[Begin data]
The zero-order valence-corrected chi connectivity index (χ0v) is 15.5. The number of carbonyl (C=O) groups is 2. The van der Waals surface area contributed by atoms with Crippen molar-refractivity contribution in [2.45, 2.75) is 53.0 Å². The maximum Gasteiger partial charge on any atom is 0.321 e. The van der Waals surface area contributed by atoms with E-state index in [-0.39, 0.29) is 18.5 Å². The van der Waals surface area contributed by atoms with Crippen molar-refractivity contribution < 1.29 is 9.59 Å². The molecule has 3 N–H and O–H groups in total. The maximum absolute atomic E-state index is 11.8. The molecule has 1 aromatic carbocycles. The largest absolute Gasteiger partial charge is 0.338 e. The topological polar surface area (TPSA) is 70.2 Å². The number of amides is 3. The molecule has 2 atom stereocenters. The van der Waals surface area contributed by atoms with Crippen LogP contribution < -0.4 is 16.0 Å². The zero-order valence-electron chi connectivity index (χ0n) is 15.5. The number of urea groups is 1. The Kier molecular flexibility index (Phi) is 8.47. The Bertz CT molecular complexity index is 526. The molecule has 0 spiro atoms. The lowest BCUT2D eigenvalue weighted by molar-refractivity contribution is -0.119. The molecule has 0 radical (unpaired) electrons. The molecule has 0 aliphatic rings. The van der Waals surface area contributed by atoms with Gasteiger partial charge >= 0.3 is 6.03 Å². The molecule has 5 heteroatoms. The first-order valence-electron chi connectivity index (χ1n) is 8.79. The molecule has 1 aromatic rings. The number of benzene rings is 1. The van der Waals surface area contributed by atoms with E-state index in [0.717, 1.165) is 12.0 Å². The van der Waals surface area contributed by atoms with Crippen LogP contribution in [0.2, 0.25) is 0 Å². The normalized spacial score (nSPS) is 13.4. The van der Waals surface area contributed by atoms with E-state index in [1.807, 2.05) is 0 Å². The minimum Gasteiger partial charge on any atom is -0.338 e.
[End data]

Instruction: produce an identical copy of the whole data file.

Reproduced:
The zero-order valence-corrected chi connectivity index (χ0v) is 15.5. The number of carbonyl (C=O) groups is 2. The van der Waals surface area contributed by atoms with Crippen molar-refractivity contribution in [2.45, 2.75) is 53.0 Å². The maximum Gasteiger partial charge on any atom is 0.321 e. The van der Waals surface area contributed by atoms with E-state index in [-0.39, 0.29) is 18.5 Å². The van der Waals surface area contributed by atoms with Crippen molar-refractivity contribution < 1.29 is 9.59 Å². The molecule has 3 N–H and O–H groups in total. The maximum absolute atomic E-state index is 11.8. The molecule has 1 aromatic carbocycles. The largest absolute Gasteiger partial charge is 0.338 e. The topological polar surface area (TPSA) is 70.2 Å². The number of amides is 3. The molecule has 2 atom stereocenters. The van der Waals surface area contributed by atoms with Crippen LogP contribution < -0.4 is 16.0 Å². The zero-order valence-electron chi connectivity index (χ0n) is 15.5. The number of urea groups is 1. The Kier molecular flexibility index (Phi) is 8.47. The Bertz CT molecular complexity index is 526. The molecule has 0 spiro atoms. The lowest BCUT2D eigenvalue weighted by molar-refractivity contribution is -0.119. The molecule has 0 radical (unpaired) electrons. The molecule has 0 aliphatic rings. The van der Waals surface area contributed by atoms with Gasteiger partial charge >= 0.3 is 6.03 Å². The molecule has 5 heteroatoms. The first-order valence-electron chi connectivity index (χ1n) is 8.79. The molecule has 1 aromatic rings. The number of benzene rings is 1. The van der Waals surface area contributed by atoms with E-state index in [0.717, 1.165) is 12.0 Å². The van der Waals surface area contributed by atoms with Crippen LogP contribution in [0.2, 0.25) is 0 Å². The normalized spacial score (nSPS) is 13.4. The van der Waals surface area contributed by atoms with E-state index in [1.807, 2.05) is 0 Å². The minimum Gasteiger partial charge on any atom is -0.338 e.